There are certain classics that any drinks menu simply must include, of course. But the world of drinks – with and without alcohol – has so much more to offer than the standard beer or a boring shot. Especially when you look at the options from abroad. Looking for inspiration?
January: detox or party on
Our stomachs are still full from the holiday treats and our heads are still buzzing from the chatter of relatives (and the New Year’s champagne). There are 2 options: detox or party on. Option 1: detoxification, as in getting poisons out of your system. This sits nicely with our New Year’s resolutions. The best detox drinks contain ingredients that promote digestion and flush out the system. Mixing the superfood that is celery, for example, with ginger and lime or lemon is an excellent way to kick off the year. The alternative? Option 2: keep the party going! To finish off the last remaining bottles after New Year’s Eve, a French 75 is a good choice: just blend gin, champagne and lemon juice – that’s it. Salut!
February: the royal treatment
Party-lovers around the world are gearing up for Carnival. There’s no better place to look for inspiration for our drinks menu than South America, the Mardi Gras stronghold. As this month’s tip, how about an api – a typical drink from the highlands of Peru, Bolivia and Argentina – for a change? Made of a purple variety of corn that gives them their characteristic colour, apis are usually served hot (which is perfect for the dreary February weather). But there is also a cold version. Apart from the purple corn, this drink also contains milled yellow corn, sugar, cinnamon sticks and cloves.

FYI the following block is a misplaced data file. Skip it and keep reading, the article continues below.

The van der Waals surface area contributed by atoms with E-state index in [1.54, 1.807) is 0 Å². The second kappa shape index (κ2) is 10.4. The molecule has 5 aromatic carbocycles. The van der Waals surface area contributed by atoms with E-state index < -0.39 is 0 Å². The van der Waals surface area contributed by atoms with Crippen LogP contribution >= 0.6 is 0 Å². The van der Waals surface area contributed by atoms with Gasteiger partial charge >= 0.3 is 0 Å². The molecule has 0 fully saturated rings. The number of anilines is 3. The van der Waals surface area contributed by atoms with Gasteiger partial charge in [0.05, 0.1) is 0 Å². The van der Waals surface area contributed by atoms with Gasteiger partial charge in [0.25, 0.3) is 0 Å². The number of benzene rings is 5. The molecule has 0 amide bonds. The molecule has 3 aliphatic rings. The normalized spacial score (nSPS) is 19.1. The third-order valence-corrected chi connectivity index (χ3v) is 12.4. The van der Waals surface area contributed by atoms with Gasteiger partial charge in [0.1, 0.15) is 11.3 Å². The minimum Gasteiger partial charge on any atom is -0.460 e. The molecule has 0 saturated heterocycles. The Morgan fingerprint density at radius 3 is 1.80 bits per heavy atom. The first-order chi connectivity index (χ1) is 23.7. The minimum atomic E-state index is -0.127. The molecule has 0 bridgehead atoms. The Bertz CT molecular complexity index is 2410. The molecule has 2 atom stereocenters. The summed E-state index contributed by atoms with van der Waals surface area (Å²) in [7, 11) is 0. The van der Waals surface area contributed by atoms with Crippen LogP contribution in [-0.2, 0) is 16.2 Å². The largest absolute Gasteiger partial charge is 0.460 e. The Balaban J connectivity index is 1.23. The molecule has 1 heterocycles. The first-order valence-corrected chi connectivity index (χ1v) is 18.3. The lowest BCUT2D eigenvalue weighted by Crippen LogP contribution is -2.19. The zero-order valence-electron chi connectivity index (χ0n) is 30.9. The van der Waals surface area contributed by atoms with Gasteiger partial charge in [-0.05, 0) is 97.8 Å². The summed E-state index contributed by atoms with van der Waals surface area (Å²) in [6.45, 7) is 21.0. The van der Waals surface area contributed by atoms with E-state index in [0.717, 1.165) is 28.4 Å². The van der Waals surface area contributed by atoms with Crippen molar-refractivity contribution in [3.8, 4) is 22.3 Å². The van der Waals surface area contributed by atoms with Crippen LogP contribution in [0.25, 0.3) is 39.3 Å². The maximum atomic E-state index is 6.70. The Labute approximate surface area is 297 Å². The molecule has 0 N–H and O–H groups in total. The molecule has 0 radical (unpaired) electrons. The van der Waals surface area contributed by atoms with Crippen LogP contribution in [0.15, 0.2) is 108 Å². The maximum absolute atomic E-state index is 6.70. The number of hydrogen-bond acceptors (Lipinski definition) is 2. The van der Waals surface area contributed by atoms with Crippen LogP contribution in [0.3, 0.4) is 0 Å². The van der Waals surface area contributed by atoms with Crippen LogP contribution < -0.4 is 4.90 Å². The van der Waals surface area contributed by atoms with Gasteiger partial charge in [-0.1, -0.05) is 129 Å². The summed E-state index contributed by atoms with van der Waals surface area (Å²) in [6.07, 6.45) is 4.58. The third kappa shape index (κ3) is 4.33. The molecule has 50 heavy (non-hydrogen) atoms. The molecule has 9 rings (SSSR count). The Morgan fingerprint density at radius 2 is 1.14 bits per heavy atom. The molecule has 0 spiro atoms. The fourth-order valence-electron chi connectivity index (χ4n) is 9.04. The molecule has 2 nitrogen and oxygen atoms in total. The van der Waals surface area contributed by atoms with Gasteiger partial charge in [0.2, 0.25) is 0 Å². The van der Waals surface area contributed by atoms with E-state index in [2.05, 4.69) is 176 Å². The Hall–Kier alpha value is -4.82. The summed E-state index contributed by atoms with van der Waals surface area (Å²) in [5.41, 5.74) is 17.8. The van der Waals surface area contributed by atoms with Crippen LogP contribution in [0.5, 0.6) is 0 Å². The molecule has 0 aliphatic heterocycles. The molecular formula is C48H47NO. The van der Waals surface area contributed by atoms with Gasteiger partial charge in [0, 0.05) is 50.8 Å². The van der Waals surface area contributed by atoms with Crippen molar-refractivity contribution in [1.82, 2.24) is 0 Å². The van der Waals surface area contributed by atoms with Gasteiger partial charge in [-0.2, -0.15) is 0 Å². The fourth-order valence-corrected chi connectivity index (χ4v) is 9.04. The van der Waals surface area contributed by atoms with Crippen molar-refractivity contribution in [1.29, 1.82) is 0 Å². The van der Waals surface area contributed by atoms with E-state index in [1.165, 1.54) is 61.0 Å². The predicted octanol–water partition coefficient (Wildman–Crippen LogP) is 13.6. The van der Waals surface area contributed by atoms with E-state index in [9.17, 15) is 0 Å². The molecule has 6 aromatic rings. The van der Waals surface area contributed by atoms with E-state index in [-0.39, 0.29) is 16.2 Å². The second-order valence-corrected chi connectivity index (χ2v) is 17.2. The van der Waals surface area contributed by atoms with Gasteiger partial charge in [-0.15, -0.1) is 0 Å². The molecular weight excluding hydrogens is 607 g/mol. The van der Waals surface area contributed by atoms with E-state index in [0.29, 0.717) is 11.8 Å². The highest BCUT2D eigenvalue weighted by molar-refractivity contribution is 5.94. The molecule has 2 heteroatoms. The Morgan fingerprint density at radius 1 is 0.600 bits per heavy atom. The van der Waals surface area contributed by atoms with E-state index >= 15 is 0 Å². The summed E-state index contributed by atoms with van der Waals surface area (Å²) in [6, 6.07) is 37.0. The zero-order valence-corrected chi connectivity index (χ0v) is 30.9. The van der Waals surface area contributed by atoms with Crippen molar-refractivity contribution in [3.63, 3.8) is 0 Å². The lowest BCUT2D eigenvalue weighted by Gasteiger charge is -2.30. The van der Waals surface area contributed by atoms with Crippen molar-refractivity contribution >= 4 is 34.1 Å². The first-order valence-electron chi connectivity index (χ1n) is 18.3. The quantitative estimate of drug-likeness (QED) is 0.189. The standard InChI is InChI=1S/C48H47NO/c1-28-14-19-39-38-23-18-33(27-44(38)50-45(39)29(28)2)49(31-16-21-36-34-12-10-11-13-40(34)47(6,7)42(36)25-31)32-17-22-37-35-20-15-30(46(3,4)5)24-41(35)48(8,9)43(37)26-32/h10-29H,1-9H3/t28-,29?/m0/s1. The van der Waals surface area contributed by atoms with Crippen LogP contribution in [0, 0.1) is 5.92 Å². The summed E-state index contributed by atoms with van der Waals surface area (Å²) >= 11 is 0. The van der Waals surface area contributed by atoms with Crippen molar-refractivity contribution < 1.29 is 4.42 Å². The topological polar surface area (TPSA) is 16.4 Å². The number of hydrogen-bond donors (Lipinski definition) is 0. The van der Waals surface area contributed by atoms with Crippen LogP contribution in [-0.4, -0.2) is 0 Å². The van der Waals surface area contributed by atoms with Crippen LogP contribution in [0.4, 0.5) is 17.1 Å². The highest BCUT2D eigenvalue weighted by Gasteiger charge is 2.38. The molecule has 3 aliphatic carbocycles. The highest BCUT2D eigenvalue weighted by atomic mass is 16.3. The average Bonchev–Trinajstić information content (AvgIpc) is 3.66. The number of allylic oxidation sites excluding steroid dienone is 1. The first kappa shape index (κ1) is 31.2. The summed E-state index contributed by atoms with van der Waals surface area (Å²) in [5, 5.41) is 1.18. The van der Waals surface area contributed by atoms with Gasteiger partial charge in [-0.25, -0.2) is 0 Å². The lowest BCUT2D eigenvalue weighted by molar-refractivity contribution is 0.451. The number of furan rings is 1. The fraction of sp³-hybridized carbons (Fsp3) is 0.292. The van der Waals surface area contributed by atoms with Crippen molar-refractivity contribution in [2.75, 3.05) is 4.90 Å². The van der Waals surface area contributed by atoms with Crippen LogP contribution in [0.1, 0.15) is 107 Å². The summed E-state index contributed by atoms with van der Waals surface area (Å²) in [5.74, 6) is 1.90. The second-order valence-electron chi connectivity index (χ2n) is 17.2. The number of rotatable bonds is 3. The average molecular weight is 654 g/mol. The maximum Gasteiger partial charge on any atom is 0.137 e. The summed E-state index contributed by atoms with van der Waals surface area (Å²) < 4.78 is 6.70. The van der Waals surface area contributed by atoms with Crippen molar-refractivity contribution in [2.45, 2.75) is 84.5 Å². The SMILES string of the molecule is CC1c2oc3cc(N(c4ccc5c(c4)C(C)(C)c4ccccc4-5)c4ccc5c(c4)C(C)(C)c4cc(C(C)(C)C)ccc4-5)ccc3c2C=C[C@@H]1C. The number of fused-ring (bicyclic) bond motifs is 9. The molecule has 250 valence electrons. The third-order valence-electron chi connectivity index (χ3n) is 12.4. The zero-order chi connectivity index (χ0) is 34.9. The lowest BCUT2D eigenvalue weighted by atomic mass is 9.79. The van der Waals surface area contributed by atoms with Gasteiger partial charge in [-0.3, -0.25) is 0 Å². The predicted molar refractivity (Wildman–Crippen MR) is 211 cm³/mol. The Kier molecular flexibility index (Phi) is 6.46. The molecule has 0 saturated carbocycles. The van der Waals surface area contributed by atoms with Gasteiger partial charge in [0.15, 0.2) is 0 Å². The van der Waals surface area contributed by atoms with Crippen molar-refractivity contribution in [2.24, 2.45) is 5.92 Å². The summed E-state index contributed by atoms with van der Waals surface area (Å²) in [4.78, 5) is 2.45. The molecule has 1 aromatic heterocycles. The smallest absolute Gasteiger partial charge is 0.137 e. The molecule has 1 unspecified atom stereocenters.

March: spring has sprung
In Japan, cherry blossoms symbolise beauty and renewal. The cherry blossom festivals held there in March are a way to say goodbye to the winter cold. Drinks menus can be adapted accordingly, with specialities like cherry blossom ale and spring beer. On the more experimental side, there’s sakura sake. It can be made at home by marinating cherry blossoms in sake (an alcoholic drink made of rice and water). A cocktail-menu idea: blend 4 cl Batida de Coco, 4 cl cherry juice and 10 cl champagne or prosecco, and add crushed ice and physalis. Voilà: a cherry cocktail. An alcohol-free menu could include sakura tea made from cherry blossoms.
April: just fooling around
Is alcohol a must? Of course not! If you’re out with friends and want to have a little April Fool’s Day laugh, start by knocking back a few ‘shots’. And then a few more. As the rest of the group starts to wonder how you’re still on your chair, it’s time to let them in on the secret. April fool: there’s no alcohol in here at all! Nowadays, many types of alcohol-free alternatives to spirits are available, from gin to herbal elixirs. Or, as an aperitif, try the martini or hibiscus varieties. By the way, they can’t officially be billed as ‘schnapps’ because they don’t contain any alcohol.
May: time for an underappreciated classic